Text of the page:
- Improve efficiency and accuracy and reduce risk while freeing up key resources to focus on higher-value tasks — business and tax strategy and planning in an ever-increasing competitive and regulatory landscape;
- Introduce and implement new technologies — such as artificial intelligence, IoT (internet of things), data analytics and big data — for a client’s business, reducing costs and improving productivity;
- Look objectively and with “fresh eyes” across the client’s industry and competitors;
- Work directly with tax and revenue authorities in all jurisdictions where you do business;
- Leverage the knowledge gained from other clients and leverage those relationships;
- Bring rates and rules tracking, sales and use tax compliance, audit preparation and defense together under a single, expert source.
Firms often believe that the only way to effectively establish a new practice or expand an existing practice in sales and use tax is to invest heavily by bringing in expert staff and partners. Not only is this costly, but it’s time consuming. Some CPA firms have taken a different approach, partnering with sales and use tax software companies. Typically, the CPA firm will recommend to clients the use of the software for tracking rates and rules, collection, remittance and ultimately filing returns. The software company will onboard and train the client’s staff and provide access to company data to the firm when necessary, e.g., planning and audit defense.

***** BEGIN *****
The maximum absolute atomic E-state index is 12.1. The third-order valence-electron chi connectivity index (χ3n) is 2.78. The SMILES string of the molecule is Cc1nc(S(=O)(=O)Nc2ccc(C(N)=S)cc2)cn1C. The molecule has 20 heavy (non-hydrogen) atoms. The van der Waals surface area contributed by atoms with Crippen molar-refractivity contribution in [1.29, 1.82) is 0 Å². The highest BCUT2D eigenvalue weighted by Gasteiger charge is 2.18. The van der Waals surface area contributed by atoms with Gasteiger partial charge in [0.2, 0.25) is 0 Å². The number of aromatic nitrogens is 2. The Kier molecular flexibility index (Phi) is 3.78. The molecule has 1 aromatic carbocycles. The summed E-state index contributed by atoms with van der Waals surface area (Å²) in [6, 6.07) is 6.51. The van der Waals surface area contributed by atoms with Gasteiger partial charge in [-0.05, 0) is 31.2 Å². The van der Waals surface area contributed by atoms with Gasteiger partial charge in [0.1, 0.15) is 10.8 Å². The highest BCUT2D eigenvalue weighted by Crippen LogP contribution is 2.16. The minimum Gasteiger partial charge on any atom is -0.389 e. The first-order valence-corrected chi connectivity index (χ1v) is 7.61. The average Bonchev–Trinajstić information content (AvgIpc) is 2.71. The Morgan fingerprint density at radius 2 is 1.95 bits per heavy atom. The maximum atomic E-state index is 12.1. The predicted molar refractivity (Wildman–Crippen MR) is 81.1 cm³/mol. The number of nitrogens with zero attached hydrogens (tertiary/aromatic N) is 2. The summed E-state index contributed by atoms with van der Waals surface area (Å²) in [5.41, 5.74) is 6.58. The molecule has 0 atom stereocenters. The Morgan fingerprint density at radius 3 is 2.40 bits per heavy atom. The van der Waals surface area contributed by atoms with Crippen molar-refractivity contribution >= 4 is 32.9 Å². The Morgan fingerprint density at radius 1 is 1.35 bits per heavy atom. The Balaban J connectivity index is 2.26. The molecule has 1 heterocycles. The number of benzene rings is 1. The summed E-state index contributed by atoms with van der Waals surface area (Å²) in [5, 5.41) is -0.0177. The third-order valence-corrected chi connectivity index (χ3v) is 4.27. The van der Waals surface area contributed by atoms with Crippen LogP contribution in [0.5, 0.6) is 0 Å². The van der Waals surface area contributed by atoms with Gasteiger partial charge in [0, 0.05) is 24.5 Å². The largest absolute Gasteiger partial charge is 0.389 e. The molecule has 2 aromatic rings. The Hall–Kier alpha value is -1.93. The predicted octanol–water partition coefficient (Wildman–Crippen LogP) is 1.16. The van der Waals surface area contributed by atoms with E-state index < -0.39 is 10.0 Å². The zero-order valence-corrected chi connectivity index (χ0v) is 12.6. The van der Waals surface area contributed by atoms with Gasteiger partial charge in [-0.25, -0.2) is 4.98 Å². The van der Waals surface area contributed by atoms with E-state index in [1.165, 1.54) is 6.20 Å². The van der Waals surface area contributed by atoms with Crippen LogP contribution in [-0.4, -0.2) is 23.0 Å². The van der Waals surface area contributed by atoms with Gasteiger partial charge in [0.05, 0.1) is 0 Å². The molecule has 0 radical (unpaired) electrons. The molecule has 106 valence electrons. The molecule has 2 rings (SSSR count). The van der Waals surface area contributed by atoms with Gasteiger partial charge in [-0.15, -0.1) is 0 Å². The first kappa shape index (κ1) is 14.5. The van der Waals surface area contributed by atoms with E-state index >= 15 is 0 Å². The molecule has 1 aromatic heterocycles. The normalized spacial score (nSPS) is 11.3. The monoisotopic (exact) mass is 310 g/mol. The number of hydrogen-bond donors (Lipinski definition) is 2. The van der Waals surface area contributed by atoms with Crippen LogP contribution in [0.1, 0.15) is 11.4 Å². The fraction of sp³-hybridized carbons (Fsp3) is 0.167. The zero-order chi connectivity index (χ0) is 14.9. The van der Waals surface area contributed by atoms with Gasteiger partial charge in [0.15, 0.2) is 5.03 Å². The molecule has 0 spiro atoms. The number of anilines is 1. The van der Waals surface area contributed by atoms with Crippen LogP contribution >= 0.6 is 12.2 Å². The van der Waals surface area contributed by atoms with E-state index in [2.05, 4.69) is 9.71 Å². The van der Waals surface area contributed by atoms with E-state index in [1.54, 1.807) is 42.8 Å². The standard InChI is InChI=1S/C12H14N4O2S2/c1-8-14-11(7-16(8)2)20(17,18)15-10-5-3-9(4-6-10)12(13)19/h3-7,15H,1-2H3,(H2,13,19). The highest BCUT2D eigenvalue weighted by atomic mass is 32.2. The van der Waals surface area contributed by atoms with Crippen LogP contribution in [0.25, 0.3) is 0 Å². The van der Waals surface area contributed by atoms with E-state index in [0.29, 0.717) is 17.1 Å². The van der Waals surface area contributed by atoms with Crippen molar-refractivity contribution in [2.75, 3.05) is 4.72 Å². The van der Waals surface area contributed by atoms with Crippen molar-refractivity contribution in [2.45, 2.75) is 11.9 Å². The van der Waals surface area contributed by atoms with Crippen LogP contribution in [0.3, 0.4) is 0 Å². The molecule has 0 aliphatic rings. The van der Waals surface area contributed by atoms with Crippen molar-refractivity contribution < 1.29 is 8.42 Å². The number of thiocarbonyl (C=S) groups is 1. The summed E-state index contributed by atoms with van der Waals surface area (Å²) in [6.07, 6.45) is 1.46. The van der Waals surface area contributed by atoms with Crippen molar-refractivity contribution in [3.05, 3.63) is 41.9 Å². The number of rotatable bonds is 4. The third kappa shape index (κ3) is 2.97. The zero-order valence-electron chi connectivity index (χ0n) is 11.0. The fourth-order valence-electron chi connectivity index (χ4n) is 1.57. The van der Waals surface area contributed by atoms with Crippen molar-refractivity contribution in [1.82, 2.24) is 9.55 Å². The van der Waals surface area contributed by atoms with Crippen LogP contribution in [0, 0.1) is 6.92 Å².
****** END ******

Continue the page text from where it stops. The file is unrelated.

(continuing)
In addition, third-party companies who offer sales and use tax software products employ experienced sales and use tax CPAs and other professionals who can provide “managed services” to support the CPA firms in working with their clients with respect to most areas of compliance in addition to planning (e.g., exemption certificate management), and audit support services (providing necessary documentation for positions taken and the basis for coding and calculating tax due).
As states and cities respond to the loss in revenue from the economic fallout of the COVID-19 pandemic, accountants will need to help their clients stay informed about any sales and use tax increases imposed on their businesses.